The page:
“It is pronounced KAM-PEEN. The word CAMPINE is French (Flemish) and the method of pronouncing it is above. We in English are accustomed to the word pine for the kind of a tree and at first 80 per cent of the people pronounced it as if it were KAM-PINE, but really the INE is pronounced as EEN in queen ....” --. by Rev. E. Lewis Jones, Hayope Rectory, Knighton, Radnorshire, England (as quoted to M. R. Jacobus, Ridgefield NJ, USA)
Apparently, these birds caught the eye of the Ancient Romans during the time of the Empire of Julius Caesar, in fact he is said to have taken a shine to them and brought several home with him after a spate of looting in Belgium.
The Campine was found originally in La Campine, Belgium. It is derived from Turkish fowl. The Campine are very much like another breed that comes from the same area, the Braekel. They were imported to the United State around the late 1800’s but did not take due to their inability to adapt to harsh conditions and their durability. They did, however, take in Great Britain.
British Campine breeders had heard about the hen feathered males in Belgium, but didn't have any.
They wanted some, so they could then concentrate on what Hamburgh breeders called 'pullet breeders', thus only requiring a single strain. J. Wilson of Penrith obtained the first hen feathered male, from some Belgian imported eggs, which he exhibited in 1904. The sons of this cockerel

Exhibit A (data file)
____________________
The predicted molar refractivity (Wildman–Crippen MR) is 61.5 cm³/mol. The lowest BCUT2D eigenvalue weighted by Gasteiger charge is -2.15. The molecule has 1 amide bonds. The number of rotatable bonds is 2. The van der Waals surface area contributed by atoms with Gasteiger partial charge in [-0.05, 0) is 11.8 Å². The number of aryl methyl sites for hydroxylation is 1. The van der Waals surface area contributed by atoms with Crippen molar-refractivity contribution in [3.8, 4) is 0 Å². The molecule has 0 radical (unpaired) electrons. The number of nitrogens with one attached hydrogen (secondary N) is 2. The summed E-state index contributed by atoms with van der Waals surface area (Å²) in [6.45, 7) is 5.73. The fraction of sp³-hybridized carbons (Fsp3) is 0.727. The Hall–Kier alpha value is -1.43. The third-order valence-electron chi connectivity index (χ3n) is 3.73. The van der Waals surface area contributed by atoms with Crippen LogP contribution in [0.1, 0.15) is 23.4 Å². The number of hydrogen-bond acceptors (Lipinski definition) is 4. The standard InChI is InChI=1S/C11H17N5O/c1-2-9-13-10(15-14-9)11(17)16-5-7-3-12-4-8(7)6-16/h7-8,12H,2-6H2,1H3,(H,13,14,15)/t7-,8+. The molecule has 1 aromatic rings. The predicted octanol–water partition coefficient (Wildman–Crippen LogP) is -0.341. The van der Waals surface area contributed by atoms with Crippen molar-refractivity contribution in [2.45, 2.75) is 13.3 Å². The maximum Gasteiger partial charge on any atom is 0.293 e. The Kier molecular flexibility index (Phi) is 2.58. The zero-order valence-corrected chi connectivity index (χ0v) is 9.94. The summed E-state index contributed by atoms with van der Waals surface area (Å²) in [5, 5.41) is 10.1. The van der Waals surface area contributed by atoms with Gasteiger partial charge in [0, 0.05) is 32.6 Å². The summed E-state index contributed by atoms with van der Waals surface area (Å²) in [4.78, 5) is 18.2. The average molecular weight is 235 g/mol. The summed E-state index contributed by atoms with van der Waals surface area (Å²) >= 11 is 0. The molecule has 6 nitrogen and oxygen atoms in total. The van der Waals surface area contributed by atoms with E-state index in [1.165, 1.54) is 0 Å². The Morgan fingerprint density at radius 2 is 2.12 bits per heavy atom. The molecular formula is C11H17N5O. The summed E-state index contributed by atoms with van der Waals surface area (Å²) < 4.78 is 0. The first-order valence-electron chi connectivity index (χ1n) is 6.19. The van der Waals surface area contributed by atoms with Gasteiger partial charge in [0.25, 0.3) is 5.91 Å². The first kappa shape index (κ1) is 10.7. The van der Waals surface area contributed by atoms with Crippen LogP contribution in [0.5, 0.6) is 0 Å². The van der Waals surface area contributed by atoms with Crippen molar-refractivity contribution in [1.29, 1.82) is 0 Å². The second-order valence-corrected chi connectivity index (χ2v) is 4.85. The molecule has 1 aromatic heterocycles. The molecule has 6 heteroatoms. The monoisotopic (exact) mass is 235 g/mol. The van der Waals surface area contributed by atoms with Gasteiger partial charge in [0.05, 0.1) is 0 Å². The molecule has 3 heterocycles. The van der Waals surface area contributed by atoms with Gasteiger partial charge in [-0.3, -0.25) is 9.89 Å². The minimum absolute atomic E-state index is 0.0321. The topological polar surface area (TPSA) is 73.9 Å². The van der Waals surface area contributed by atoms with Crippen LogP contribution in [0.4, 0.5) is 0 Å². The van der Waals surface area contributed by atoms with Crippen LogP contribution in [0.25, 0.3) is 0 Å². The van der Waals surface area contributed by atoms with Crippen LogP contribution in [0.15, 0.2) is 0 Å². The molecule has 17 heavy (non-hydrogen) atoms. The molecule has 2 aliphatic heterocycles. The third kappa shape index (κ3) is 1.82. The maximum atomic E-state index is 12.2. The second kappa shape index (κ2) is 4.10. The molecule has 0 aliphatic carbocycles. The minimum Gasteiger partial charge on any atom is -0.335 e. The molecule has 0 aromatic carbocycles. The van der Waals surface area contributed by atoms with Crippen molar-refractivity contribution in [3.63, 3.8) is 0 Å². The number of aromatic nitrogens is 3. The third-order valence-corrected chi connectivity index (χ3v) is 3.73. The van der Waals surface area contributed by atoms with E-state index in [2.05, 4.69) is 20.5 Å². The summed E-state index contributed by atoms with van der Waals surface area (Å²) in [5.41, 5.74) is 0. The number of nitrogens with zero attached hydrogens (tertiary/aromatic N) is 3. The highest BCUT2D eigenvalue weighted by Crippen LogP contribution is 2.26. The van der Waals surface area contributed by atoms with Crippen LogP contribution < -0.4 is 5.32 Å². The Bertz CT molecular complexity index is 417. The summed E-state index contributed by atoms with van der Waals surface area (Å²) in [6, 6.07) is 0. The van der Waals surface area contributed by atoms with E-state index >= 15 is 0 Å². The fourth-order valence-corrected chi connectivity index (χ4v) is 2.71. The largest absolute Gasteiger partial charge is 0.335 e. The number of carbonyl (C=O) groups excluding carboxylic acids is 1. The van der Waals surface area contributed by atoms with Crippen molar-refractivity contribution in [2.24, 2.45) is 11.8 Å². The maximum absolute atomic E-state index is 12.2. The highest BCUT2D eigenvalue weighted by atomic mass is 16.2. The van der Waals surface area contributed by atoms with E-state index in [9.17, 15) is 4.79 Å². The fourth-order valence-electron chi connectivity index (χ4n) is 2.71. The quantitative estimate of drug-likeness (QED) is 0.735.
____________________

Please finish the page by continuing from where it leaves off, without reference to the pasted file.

were spread around the country, one of the few documented cases where a whole breed was significantly changed by a single bird.
M.R. Jacobus was the first to import to the U.S., from England, what he called "Improved Campines" and was largely responsible for the major "boom" in Campines in the era before WW1. He was also almost singlehandedly responsible for the establishment of the now defunct American Campine Club and the drafting of the first American standard for the English type/Hen-feathered/Improved Campine for the A.P.A. He bred Silvers, as well as Goldens (which he considered well behind the Silvers), on his 100 acre farm at Ridgefield, New Jersey (just outside New York City) and could best be considered the "Father of Campines" in the United States.
Bird Size -
Rooster: 6 lbs
Egg Coloration: White
Males are “hen-feathered”, meaning that unlike normal cockerels who have longer feathers in their neck, saddle and tail areas, Campine cockerels have the same feathering as the female.
The Campine are known for their solid colored plumage on the head and neck areas which then fade into a barring of black and the solid color. The Campine is smaller than the Braekel. The male and female look very similar since the male lacks sickle, hackle, and neck feathering at the tail and upper chest. The hens do not tend to go broody and are non-sitting fowl. They have white earlobes and single combs.